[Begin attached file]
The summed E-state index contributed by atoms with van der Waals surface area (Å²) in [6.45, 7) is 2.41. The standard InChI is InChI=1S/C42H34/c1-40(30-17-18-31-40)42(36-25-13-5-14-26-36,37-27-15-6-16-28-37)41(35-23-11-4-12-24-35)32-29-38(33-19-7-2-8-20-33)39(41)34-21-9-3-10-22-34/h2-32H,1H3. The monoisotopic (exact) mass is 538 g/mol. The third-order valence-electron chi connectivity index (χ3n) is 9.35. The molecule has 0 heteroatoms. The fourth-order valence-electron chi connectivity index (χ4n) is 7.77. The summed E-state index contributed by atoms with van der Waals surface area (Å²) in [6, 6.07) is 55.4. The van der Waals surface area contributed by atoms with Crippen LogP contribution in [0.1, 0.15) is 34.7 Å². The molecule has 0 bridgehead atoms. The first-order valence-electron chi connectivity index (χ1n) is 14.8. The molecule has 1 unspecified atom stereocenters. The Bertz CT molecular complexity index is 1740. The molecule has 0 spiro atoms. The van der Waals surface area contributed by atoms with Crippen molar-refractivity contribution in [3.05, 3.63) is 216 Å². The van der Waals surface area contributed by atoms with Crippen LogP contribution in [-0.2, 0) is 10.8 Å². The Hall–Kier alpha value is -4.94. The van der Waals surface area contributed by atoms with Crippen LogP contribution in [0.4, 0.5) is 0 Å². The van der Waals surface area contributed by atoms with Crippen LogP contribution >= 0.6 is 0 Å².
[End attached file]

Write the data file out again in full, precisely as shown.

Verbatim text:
The summed E-state index contributed by atoms with van der Waals surface area (Å²) in [6.45, 7) is 2.41. The standard InChI is InChI=1S/C42H34/c1-40(30-17-18-31-40)42(36-25-13-5-14-26-36,37-27-15-6-16-28-37)41(35-23-11-4-12-24-35)32-29-38(33-19-7-2-8-20-33)39(41)34-21-9-3-10-22-34/h2-32H,1H3. The monoisotopic (exact) mass is 538 g/mol. The third-order valence-electron chi connectivity index (χ3n) is 9.35. The molecule has 0 heteroatoms. The fourth-order valence-electron chi connectivity index (χ4n) is 7.77. The summed E-state index contributed by atoms with van der Waals surface area (Å²) in [6, 6.07) is 55.4. The van der Waals surface area contributed by atoms with Crippen LogP contribution in [0.1, 0.15) is 34.7 Å². The molecule has 0 bridgehead atoms. The first-order valence-electron chi connectivity index (χ1n) is 14.8. The molecule has 1 unspecified atom stereocenters. The Bertz CT molecular complexity index is 1740. The molecule has 0 spiro atoms. The van der Waals surface area contributed by atoms with Crippen molar-refractivity contribution in [3.05, 3.63) is 216 Å². The van der Waals surface area contributed by atoms with Crippen LogP contribution in [-0.2, 0) is 10.8 Å². The Hall–Kier alpha value is -4.94. The van der Waals surface area contributed by atoms with Crippen LogP contribution in [0.4, 0.5) is 0 Å². The van der Waals surface area contributed by atoms with Crippen LogP contribution >= 0.6 is 0 Å².